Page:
I am very proud indeed, as a fellow Welshman, younger than Mr. Lloyd George, to join in expressing my gratitude at the great march which he initiated for social progress. I am very proud to stand here today to say how much I admire this great Welshman. He had extraordinary qualities: genius, if genius does walk the ways of men. Lloyd George was a political genius.

He started at the very bottom of the ladder, living in a small village in a remote part of Wales, at a time when there were many injustices of which the people complained. He always lent a ready ear to the grievances of the poor, the orphans and the widows for whom no provision had been made—no thought of provision had been made—by any previous school of politics.

Mr. Lloyd George came to this House young—I think he came here about 55 years ago. I was a very small boy, and his name was then, as it is today, well-known throughout every corner of every parish in Wales. I was a Liberal then.

Mr. Speaker, and I apologise to the House for saying this. Lloyd George, too, was a radical Liberal, and he had the most amazing gift of speech. I think that of all the gifts, the " giftie gie us " in Lloyd George's case was the gift of speech not only to enable people to understand but to agree with him when the presumption was entirely against him. I remember that as a young boy I came to admire very much the personality, the gifts, the marvellous skill, the instincts which this man possessed to a superlative degree.

I support the provision of an appropriate memorial to the late David Lloyd George. He was a gifted orator, but he had the happy advantage of being so close to his fellow countrymen in Wales, whose language he spoke with so much eloquence, and whose ancient wisdom so much helped him in assessing the feelings and sentiments of other nations. He was far better as a politician because he was a good Welshman. In a special way it marked his career right through. He had an ear for the invisible; he understood the instincts, and what the heart sayeth, very often before the tongue had spoken.

The present Prime Minister joined the Liberal Administration—I cannot remember the date, but when he was quite young —and I remember hearing very much of him in those days. But he suffered from one disadvantage—he was not a Welshman. I do not know how soon it had been arranged, but very soon Lloyd George and he had acquired a perfect understanding. That was evident to everyone, particularly to a Welshman who looked on. I think that that will live long as a record of a great political partnership. No two men had been given so much authority over such a long and difficult period in the history of the nation and the British Commonwealth.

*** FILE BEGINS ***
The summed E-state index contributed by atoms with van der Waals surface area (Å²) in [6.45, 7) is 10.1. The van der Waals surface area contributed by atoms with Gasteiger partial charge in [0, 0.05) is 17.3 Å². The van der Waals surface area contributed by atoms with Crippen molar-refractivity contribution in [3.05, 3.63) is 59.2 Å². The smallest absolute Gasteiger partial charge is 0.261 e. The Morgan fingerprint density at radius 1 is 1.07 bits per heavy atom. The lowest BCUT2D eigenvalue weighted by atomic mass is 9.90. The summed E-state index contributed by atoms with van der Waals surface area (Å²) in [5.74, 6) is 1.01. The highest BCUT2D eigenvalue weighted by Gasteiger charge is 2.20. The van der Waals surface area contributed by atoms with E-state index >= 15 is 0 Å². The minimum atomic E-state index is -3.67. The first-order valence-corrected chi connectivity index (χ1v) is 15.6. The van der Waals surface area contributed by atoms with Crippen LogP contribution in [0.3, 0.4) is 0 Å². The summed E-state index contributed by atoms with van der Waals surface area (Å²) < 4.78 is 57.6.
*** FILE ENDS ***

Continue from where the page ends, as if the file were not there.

Lloyd George did not start his political career as an imperialist, but I am convinced that he sensed the importance of widening the chain of relationship which had not been fully linked in the days when he appeared in politics. Lloyd George and the present Prime Minister formed the almost ideal partnership for that and similar operations. The trend of religious, educational and social developments was greatly influenced by the work done in the first half of the century by their partnership. The House today does honour to itself in finding permanent standing room for a memorial to the former village boy from Wales whose name and fame are rightly known throughout the world.

4.11 p.m.

Mr. John Parker (Dagenham)

I should like to follow a remark made by the Prime Minister. He raised the question whether the memorial to Lloyd George should be in this building or elsewhere. Personally, I hope that the monument will be put up in this building, as he was a great House of Commons man, but it raises the question not only of future statues but of those we already have in this building.

If we look around the Palace of Westminster we find a rather odd lot of statues. [HON. MEMBERS: " No."] If we look in the Lobby, we find that we have Asquith, who was a worthy Prime Minister, but we also have there a number of other people, such as Harcourt, whom nobody now would remember. [HON. MEMBERS: " 0h."] On the other hand, people like Balfour—

Mr. Speaker

I do not think what the hon. Member is saying is strictly germane to the Motion before the House. Perhaps it will receive consideration at another time.

Question put and agreed to.


That this House will. Tomorrow, resolve itself into a Committee to consider an humble Address to Her Majesty praying that Her Majesty will give directions that a Monument be erected at the public charge to the memory of the late Right Honourable the Earl Lloyd-George of Dwyfor, 0.M., with an inscription expressive of the high sense entertained by this House of the eminent services rendered by him to the Country and to the Commonwealth and Empire in Parliament, and in great Offices of State.